The Mississippi and the Making of a Nation by Stephen E. Ambrose
From the Louisiana Purchase to Today

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On a map, the Mississippi River cuts America neatly in half coursing from Minnesota to the Gulf of Mexico and separating East from West. But the Mississippi is in fact the “spine of our nation,” says Stephen Ambrose. It knits the nation together and connects the heartland to the world. It is our great natural wonder, a priceless treasure bought for a fledgling America by the visionary Thomas Jefferson just 200 years ago.
Distinguished historians Stephen Ambrose and Douglas Brinkley, with acclaimed National Geographic photographer Sam Abell, explore the length of the Mississippi—from its mouth at Delacroix Island, Louisiana, to its source at Lake Itasca, Minnesota. The result is this lavish, entertaining, engrossing chronicle of the “father of the waters,” which has shaped the history, the culture, and the very landscape of America.
Highlighted by Sam Abell’s evocative contemporary photographs and wonderful period illustrations, artwork, documents, and maps, this extraordinary panorama of America’s heartland offers a lively, informative journey through the history and the landscape carved by the mighty Mississippi.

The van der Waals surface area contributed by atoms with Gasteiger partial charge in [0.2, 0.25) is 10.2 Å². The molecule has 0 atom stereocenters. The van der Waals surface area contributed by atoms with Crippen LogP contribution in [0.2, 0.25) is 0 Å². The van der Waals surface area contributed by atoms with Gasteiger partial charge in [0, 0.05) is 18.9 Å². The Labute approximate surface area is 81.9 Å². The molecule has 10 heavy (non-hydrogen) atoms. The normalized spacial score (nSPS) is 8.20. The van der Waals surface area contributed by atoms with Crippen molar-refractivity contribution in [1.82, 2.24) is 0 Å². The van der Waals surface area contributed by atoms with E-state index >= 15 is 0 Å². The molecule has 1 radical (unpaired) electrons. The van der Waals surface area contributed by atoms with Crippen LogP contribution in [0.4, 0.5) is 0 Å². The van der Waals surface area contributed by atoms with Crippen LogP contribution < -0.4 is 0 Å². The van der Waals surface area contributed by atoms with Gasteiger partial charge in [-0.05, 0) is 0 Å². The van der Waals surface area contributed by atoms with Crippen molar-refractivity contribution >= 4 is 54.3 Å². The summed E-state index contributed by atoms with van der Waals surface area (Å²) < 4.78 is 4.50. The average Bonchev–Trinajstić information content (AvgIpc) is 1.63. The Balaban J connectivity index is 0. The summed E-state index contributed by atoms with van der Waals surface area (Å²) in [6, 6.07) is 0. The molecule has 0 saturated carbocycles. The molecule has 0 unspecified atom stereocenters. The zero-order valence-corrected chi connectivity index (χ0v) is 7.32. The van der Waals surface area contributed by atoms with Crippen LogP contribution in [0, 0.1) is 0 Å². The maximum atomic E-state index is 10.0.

About Stephen E. Ambrose

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Published October 1, 2002 by National Geographic Society. 288 pages
Genres: History, Arts & Photography, Literature & Fiction. Non-fiction

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"The Mississippi River alone represents more than 2,350 miles of America's lifeblood," write Ambrose and Brinkley of the waterway known as Old Man River and America's River.

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